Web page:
awkward, clumsy, or unmannerly: uncouth behavior; an uncouth relative who embarrasses the family.
strange and ungraceful in appearance or form.
unusual or strange.

Origin of uncouth

before 900; Middle English; Old English uncūth (see un-1, couth2); cognate with Dutch onkond
Related formsun·couth·ly, adverbun·couth·ness, noun

Synonyms for uncouth

Synonym study

1. See boorish.

Antonyms for uncouth

Dictionary.com Unabridged Based on the Random House Unabridged Dictionary, © Random House, Inc. 2019

Examples from the Web for uncouth

Contemporary Examples of uncouth

  • Because while calling a passerby “sexy” may be uncouth, it shouldn't be illegal.

    The Daily Beast logo
    Street Harassment Shouldn’t Be a Crime

    Lizzie Crocker

    October 29, 2014

  • A child who masters the classics will stand apart from the uncouth boors on the school bus.

    The Daily Beast logo
    A Few Good Books for Dads

    John Elder Robison

    June 14, 2013

  • Sarkozy is known for running—television crews often film him, sweaty and uncouth, as he jogs in an NYPD t-shirt.

    The Daily Beast logo
    Did Carla Wear Him Out?

    Eric Pape

    July 28, 2009

Historical Examples of uncouth

  • He was the first tragedian of the Comdie, and the most uncouth man in France or anywhere else.

    My Double Life

    Sarah Bernhardt

  • Their uncouth simplicity was, as they say of wines, their race.

  • The sight of these things filled the boy with a respect for the uncouth fellow.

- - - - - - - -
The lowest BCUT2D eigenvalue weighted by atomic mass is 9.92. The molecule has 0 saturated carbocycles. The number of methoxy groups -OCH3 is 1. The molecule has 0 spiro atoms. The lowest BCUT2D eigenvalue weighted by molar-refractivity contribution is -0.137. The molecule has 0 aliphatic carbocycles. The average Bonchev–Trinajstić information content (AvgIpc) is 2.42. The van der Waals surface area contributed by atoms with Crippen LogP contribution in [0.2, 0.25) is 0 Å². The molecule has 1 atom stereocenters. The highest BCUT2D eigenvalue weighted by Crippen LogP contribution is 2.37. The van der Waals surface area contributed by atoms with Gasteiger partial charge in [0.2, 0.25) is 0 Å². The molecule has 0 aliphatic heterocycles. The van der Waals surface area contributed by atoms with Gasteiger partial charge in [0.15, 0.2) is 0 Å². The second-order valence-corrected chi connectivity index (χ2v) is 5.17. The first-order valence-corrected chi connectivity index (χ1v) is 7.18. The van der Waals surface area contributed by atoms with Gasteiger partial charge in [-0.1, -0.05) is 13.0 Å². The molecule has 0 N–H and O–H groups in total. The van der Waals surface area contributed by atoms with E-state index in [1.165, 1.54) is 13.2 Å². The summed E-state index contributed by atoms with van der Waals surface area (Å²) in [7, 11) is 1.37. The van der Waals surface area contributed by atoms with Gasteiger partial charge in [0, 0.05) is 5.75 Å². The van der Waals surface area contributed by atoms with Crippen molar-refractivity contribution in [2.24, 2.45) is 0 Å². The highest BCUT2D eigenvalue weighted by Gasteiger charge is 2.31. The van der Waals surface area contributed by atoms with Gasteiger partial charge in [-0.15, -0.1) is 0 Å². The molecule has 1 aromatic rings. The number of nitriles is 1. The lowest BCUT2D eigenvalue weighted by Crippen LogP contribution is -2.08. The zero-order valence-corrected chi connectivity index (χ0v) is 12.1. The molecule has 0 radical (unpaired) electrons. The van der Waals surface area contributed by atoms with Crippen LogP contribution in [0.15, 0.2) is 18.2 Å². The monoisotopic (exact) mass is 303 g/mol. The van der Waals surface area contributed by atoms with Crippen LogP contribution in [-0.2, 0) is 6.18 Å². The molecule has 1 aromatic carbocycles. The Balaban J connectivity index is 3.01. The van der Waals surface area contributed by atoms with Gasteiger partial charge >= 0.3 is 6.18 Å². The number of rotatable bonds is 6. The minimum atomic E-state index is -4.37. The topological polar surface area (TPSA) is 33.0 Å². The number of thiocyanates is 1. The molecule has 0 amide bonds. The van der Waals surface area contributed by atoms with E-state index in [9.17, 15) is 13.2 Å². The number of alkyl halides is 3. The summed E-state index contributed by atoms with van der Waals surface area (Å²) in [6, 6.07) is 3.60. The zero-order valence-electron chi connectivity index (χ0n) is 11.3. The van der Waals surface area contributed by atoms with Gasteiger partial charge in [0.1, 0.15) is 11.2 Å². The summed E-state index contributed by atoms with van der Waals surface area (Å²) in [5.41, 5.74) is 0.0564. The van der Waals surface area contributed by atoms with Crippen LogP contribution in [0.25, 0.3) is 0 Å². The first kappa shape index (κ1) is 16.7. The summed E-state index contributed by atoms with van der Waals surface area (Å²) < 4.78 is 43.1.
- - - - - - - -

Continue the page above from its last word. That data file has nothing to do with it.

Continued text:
• For so uncouth a person he was strangely commendable and worthy.

    Ruggles of Red Gap

    Harry Leon Wilson

  • My own looked so enormous and clumsy and uncouth by comparison.

    Kent Knowles: Quahaug

    Joseph C. Lincoln

British Dictionary definitions for uncouth



lacking in good manners, refinement, or grace
Derived Formsuncouthly, adverbuncouthness, noun

Word Origin for uncouth

Old English uncūth, from un- 1 + cūth familiar; related to Old High German kund known, Old Norse kunnr
Collins English Dictionary - Complete & Unabridged 2012 Digital Edition © William Collins Sons & Co. Ltd. 1979, 1986 © HarperCollins Publishers 1998, 2000, 2003, 2005, 2006, 2007, 2009, 2012

Word Origin and History for uncouth

Old English uncuð "unknown, uncertain, unfamiliar," from un- (1) "not" + cuð "known, well-known," past participle of cunnan "to know" (see can (v.)). Meaning "strange, crude, clumsy" is first recorded 1510s. The compound (and the thing it describes) widespread in IE languages, cf. Latin ignorantem, Old Norse ukuðr, Gothic unkunþs, Sanskrit ajnatah, Armenian ancanaut', Greek agnotos, Old Irish ingnad "unknown."

Online Etymology Dictionary, © 2010 Douglas Harper